The Mysterious Landscape
Do “microbial landscapes” really exist? Or is that phrase simply a poetic way to write about microbial ecology?
Look for a moment at the first image in this article. What do you think this image is? Is this data sent back from rovers on Mars, a simulation of the Martian terrain? Is it a laser scan collected from a submersible sent to the deepest trenches of the ocean? Or how about the second image — it looks like a mountain. Which mountain range do you think it is? Of course it is difficult to guess what these simulated landscapes are without some scale. So here are some clues: the red canyon in the first image is a staggering 550 μm deep. The cliff in the back left-hand corner towers 875 μm high. The mountain in the second image is even larger — over 3 mm from the valley at the base, all the way to the summit.
These landscapes are measured in micrometers rather than kilometers because they existed on once living bacterial colonies, each one about the size of a dime in diameter. I collected the images from within 3D reconstructions of colonies formed by two different bacterial species. I zoomed as far into the model as I could to find a perspective as if we could shrink down and stand upon the colony at the ground level. The red canyon-like image is a scene on a Bacillus licheniformis colony. The “mountain” is part of a colony formed by a different Bacillus species isolated from stingless bees. Only when we zoom out from the original vantage point and look from above can we recognize the structures as the multicellular folds and ridges of a microbial colony. What seemed at first like geology, turns out to be colony morphology.
I use a photographic method to create these high-resolution 3D models of colony biofilms as a way to capture all of the available morphological data in a colony. Just as there is geology locked away within mountains, there is biology hidden across the topography of colonies. Every ridge is made of hundreds of thousands of cells embedded in an extracellular matrix. Ridges develop through patterns of localized cell death and maximize growth of the cells in the community via increased surface area and access to oxygen. The entire landscape arose through a developmental process that began with a few cells inoculated back somewhere on the flat agar surface.
Beyond the applications in the lab, 3D models of bacterial colonies are also an intriguing medium for communicating microbial science to the public. Despite the fact that biofilms and other social aspects of microbes have become a mainstream segment of microbial science, many if not most among the general public think (based on surveys I have conducted) that microbes are asocial, simple organisms. (After all, most microbiologists thought this not too long ago too!) But in my experience, when someone views a timelapse movie of an intricate bacterial colony developing over several days, or a 3D model of a colony with its complex architecture, the first thought is, “Wow, I didn’t know bacteria can do that!” When bacteria act as collectives they are more relatable to organisms that we are intuitively familiar with, like animals. The experience shocks many into realizing that bacteria are anything but boring and simple.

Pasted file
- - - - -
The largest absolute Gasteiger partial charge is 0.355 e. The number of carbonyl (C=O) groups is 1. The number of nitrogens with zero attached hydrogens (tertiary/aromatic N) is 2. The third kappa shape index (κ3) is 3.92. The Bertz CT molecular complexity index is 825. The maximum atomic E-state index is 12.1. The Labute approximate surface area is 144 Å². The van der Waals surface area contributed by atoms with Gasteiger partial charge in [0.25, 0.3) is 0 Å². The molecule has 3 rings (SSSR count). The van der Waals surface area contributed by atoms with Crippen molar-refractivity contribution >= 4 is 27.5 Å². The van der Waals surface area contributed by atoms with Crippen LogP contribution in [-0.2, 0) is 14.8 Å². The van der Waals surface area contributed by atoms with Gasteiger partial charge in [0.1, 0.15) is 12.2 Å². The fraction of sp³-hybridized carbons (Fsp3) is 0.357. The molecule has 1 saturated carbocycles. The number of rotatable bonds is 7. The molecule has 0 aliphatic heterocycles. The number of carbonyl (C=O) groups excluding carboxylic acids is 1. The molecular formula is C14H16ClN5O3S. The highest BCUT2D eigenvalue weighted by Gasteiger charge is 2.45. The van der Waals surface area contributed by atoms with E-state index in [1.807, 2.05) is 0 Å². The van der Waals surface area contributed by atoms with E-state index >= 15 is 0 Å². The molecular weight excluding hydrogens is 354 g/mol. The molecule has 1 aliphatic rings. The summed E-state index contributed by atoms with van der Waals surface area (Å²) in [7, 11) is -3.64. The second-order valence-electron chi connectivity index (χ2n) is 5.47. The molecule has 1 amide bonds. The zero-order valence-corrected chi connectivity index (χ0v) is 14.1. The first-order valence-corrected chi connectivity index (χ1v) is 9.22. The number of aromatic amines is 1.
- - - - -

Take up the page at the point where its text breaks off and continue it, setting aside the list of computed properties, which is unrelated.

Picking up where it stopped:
That’s why I am currently 3D printing a stainless steel rendition of the B. licheniformis colony model seen here for display in an exhibition opening at the Harvard Museum of Natural History on August 26, 2017, World in a Drop: Photographic Explorations of Microbial Life. The colony will be printed many times its actual size, to the point that overhead lighting will cast a shadow off the ridges and other 3D features. These are beautiful and remarkable macroscopic forms of microbial life that many people have never encountered.
When those of us with a passion for microbial ecology write about unseen “microbial forests,” “microbial jungles” or a “microbial Serengeti,” these phrases are not simply poetic. There truly are microbial features that are comparatively just as colossal as canyons and mountains. Microbial panoramas exist not only within colony biofilms in the lab, but also in many other places in nature, from lichen colonies, to biological soil crusts, and the biofilms on so many surfaces, including your own teeth. Next time you are looking through the microscope at a microbial community, imagine how much biology you could directly observe, if you could only enter and experience the mysterious landscapes of the microbial world.
(click to view) Time-lapse of a developing Pseudomonas aeruginosa colony biofilm.
Scale: A Matter of Perspective – an exhibition currently open at the Harvard Science Center
Dietrich, L.E.P, Okegbe, C., Price-Whelan, A., Sakhtah, H., Hunter, R.C., and Newman, D.K. 2013. Bacterial Community Morphogenesis Is Intimately Linked to the Intracellular Redox State. J. Bacteriol. 195:7.
Kempes, C.P., Okegbe, C., Mears-Clarke, Z., Follows, M.J., and Dietrich, L.E.P. 2013.. Morphological optimization for access to dual oxidants in biofilms. PNAS 111:1.
Asally, M. et al. 2012. Localized cell death focuses mechanical forces during 3D patterning in a biofilm. PNAS 109:46
All images in this post by Scott Chimileski